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Social Media in Business and Society

Disclaimer: This work has been submitted by a student. This is not an example of the work written by our professional academic writers. You can view samples of our professional work here.

Any opinions, findings, conclusions or recommendations expressed in this material are those of the authors and do not necessarily reflect the views of UK Essays.

Published: Wed, 13 Sep 2017

    

 

 

Most organizations tend to look upon social media as a threat, where some even opt to ban the usage from the workplace altogether. The idea behind it being that employees would be given the opportunity to waste time online, chat, and possibly pose as a security threat to the organization. (Turban, 2011)

(Smith, 2010) outlines risk of employees’ social media use at work, these can be both intentional or not and they could lead to legal and reputational risks for organisations. These have been categorised as three main problems:

  1. Use of social media cannot be fully regulated, monitored or controlled thus organisations are “giving up control”.
  2. Social media is a worldwide means of communication, once a negative post is online it’s only a matter of time till it goes viral thus reaching competitors, regulators and customers.
  3. Social media is emotional and employees can express their feelings of happiness and/or frustration.

Furthermore, (Flynn, 2012) identifies the risks of having employees participating in social media by “causing reputational damage, trigger lawsuits, cause humiliation, crush credibility, destroy careers, create electronic business records, and lead to productivity losses”.

(Dreher, 2014) argues that social media is not to be feared, but rather embraced and seen as an opportunity where employees can act as “corporate advocates and brand ambassadors”. If anything, it helps employees keep up to date with latest news related to the industry together with continuous knowledge development. Nonetheless, even though there are many studies that point out the benefits of social media, there is still no clear-cut decision whether it can influence work performance or whether it can fuel the social capital of the employees and help in knowledge transfer (Zhang, 2016).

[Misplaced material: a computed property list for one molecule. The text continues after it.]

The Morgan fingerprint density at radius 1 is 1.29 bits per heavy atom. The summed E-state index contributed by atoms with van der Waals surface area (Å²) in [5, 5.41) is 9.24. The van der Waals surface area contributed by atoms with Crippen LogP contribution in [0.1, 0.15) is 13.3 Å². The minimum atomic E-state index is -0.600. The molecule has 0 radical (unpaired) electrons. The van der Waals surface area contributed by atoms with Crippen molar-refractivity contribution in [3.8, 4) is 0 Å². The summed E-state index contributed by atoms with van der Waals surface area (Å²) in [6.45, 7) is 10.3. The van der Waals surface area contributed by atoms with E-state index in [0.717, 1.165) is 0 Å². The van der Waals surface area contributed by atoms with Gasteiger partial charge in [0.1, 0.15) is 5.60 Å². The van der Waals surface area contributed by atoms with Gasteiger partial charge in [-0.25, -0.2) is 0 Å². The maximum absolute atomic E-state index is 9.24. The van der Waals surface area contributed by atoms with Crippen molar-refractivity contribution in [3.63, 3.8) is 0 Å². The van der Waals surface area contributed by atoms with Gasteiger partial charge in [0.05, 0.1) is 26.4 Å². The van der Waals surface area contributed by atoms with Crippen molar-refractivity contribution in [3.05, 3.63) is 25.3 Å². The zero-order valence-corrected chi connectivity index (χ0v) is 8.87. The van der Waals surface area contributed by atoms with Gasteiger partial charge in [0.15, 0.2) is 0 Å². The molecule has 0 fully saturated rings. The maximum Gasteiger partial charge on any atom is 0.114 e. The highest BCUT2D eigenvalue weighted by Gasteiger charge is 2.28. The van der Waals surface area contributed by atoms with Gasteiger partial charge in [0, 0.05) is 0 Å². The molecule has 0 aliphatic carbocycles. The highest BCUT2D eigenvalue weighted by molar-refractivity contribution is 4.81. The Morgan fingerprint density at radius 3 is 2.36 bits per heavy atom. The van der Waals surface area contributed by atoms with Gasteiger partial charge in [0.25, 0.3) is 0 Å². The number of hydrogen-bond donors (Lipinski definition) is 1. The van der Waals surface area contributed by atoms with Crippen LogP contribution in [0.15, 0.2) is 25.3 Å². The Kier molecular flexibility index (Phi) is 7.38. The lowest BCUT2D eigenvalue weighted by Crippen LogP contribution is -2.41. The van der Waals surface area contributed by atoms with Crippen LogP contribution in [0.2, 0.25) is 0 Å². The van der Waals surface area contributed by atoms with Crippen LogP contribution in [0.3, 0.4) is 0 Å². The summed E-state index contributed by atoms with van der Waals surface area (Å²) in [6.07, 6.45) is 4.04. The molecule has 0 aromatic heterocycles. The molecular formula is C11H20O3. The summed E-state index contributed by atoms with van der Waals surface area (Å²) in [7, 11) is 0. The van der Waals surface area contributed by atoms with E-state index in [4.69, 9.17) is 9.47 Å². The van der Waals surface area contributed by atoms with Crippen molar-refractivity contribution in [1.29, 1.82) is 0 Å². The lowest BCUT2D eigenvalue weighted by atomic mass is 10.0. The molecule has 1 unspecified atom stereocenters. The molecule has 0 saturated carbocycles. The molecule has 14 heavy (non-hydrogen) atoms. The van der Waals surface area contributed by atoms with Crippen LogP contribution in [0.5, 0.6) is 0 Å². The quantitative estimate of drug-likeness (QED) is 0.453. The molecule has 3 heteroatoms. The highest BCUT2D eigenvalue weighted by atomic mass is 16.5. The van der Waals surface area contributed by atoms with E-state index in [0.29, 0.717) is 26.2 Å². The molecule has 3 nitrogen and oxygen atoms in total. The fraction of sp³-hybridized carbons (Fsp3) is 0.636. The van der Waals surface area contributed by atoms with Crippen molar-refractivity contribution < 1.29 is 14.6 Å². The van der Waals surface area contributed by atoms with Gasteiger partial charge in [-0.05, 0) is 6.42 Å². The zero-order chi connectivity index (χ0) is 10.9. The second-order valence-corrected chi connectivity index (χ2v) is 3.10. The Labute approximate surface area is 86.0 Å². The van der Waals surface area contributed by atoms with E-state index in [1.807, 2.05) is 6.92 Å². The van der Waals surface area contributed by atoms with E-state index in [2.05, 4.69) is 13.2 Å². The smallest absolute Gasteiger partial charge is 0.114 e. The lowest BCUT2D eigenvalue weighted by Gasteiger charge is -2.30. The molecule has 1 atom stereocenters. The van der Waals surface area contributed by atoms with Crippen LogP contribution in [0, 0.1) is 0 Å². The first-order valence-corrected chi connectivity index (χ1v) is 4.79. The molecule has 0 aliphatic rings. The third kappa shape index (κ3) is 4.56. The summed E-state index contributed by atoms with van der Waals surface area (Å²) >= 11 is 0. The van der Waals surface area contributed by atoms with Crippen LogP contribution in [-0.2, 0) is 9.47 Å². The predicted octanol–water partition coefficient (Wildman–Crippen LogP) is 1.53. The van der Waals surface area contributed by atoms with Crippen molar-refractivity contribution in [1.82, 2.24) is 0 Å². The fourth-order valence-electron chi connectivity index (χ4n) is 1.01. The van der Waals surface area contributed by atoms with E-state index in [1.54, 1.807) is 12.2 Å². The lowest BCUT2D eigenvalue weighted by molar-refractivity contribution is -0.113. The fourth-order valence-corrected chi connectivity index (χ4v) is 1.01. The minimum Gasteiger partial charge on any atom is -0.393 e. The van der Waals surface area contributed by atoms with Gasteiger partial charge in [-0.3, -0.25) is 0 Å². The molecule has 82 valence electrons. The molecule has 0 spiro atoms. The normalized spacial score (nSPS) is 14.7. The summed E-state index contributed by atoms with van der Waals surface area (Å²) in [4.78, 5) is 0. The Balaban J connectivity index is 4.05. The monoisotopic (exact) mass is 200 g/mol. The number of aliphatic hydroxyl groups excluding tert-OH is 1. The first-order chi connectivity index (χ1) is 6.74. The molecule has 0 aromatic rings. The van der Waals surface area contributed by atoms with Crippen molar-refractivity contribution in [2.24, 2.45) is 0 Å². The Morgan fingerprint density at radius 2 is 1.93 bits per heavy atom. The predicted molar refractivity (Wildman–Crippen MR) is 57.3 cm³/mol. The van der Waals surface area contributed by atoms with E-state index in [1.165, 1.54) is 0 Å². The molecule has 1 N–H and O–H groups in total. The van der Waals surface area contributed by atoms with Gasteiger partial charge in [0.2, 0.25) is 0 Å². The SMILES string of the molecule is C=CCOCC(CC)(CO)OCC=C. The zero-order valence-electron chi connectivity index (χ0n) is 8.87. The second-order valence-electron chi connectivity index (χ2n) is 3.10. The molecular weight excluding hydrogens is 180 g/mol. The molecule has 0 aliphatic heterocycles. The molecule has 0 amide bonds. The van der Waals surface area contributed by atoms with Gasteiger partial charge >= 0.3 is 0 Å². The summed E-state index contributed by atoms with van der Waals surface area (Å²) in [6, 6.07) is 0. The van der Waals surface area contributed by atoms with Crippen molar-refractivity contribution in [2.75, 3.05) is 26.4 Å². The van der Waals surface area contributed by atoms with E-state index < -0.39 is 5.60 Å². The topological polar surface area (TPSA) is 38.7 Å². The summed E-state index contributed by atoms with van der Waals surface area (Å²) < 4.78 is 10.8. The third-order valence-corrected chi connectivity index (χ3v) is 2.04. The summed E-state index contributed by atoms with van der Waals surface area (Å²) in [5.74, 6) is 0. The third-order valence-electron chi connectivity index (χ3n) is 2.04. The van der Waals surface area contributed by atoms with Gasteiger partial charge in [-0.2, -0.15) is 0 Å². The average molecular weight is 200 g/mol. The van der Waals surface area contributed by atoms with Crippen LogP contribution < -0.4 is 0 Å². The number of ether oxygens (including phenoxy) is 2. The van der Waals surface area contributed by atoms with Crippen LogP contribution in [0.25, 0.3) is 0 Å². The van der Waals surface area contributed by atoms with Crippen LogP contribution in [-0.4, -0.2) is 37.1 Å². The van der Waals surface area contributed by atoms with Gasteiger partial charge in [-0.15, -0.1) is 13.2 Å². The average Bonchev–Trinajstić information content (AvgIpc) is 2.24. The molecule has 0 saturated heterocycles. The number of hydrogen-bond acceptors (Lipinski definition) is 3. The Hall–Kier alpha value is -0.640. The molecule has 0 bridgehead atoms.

However, it cannot be denied that every organisation allowing social media at work will always have its fair deal of challenges to overcome. (Eliane Bucher, 2013) speaks about the health issues that can be encountered. Starting off with stating that there is so much information available on social media that professionals may face information overload. Not to mention the mix of work life with private life overlapping with social media.

New technologies should improve worker’s efficiency and reduce stress levels however often the opposite occurs (Eliane Bucher, 2013). Technostress as referred to by (Brod, 1984). To be successful in the social media environment one needs to overcome the below 3 points otherwise technostress is formed:

  • Techno-overload – Increase in workload which could be actual or perceived.
  • Techno-invasion – Social media enables people to be constantly connected from almost every device. This can lead to the feeling of the “need” to be connected or online causing reduction in family time allowing work issues to invade the private life (Eliane Bucher, 2013).
  • Techno-uncertainty – Social media is constantly changing and therefore brings with it uncertainty as regards to what technologies and skills are needed to perform the job and what will they be in the future.

Social media comes with many legal issues tied to it. These range from pre-employment to post employment. Wrong usage of social media will for sure lead to waste of time, inefficiency, reputation issues and negative image for the organisation. Some of the laws are outlined below by (Lieber, 2011):

Employment Laws by tagging co-workers in certain provocative photos or videos,